In a meeting Monday, city council took a step forward on the environmental issue of single-use bags.
Development of a bylaw has been underway since 2017 toward prohibiting retailers from supplying single-use plastic, biodegradable and compostable bags to customers at checkouts, in favour of reusable shopping bags.
The bylaw will allow for some exceptions where plastic bags can continue to be used, such as transporting fish. Single-use paper checkout bags will also be exempt if they are composed of 40 per cent post-consumer recycled content.
The bylaw also prevents retailers from providing checkout bags free of charge and from denying or discouraging customers from using their own reusable bags.
“We really want reusable bags to be kept in circulation,” said Kirsten Gellein, city zero waste coordinator, in her presentation to council. “We don’t want compostable bags, single-use bags, plastic bags to be set out and … also within the reusable bag definition, we do declare that [a reusable bag] should be washable and capable of at least 100 uses to ensure that, one, it’s COVID safe bringing it into the grocery store and, two, that it can be kept in use many, many, many times.”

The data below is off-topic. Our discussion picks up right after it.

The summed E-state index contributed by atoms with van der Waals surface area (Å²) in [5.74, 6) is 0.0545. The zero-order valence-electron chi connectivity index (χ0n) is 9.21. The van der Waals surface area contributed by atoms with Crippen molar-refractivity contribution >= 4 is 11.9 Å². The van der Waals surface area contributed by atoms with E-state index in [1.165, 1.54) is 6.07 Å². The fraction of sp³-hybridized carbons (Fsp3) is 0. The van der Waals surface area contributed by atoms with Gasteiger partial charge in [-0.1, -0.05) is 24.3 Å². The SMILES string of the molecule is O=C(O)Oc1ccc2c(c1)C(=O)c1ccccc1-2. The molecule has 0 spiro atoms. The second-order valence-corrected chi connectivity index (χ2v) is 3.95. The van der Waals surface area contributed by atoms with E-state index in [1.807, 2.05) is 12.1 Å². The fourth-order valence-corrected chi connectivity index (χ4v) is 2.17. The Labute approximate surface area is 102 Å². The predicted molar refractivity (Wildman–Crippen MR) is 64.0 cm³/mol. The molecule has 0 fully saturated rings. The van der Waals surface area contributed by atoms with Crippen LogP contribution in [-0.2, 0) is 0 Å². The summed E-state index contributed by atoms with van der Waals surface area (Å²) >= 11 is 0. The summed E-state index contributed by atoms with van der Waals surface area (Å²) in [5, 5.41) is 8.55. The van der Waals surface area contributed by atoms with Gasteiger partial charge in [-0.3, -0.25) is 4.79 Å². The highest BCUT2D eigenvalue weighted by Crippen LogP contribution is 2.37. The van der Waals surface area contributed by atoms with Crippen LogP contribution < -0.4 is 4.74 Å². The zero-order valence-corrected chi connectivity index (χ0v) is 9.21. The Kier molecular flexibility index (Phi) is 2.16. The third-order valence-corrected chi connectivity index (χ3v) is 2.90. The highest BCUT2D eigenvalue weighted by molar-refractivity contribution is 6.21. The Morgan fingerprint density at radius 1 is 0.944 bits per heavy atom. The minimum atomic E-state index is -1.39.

Coun. Sheryl Armstrong said she was concerned about the ban including compostable and biodegradable bags.
“That’s what we’re encouraged to put into our garbage cans and yet we’re saying grocery stores can’t sell them … so it’s kind of contradictory, No. 1, and No. 2, does anybody else have that in their bylaws or are we subject to another court challenge because they are biodegradable?” Armstrong asked.
Gellein said Nanaimo’s bylaw corresponds with bylaws that have been approved for other B.C. municipalities. She also explained that compostable and biodegradable bags should be eliminated from the city’s waste stream because, even though they break down in an industrial compost system, they won’t necessarily break down in the environment and biodegradable bags are not compatible with the city’s organic waste stream.
Taaj Daliaran, manager of sanitation and recycling for the City of Nanaimo, explained that much of the intent of the bylaw is to eliminate single-use products from the waste stream.
“Pollution is created for production and then energy is used to biodegrade them. It just creates more pollution and that’s what we’re trying to avoid … the main notion is to eliminate use of single-use items and focus more on reusing,” he said.
Daliaram also cited feedback gathered from the public and retailers in 2019 that indicated strong support for eliminating single-use bags.
Council voted unanimously to pass the checkout bag regulation bylaw through three readings and forward the bylaw to the Ministry of Environment and Climate Change Strategy for approval.
The bylaw could come into effect July 1.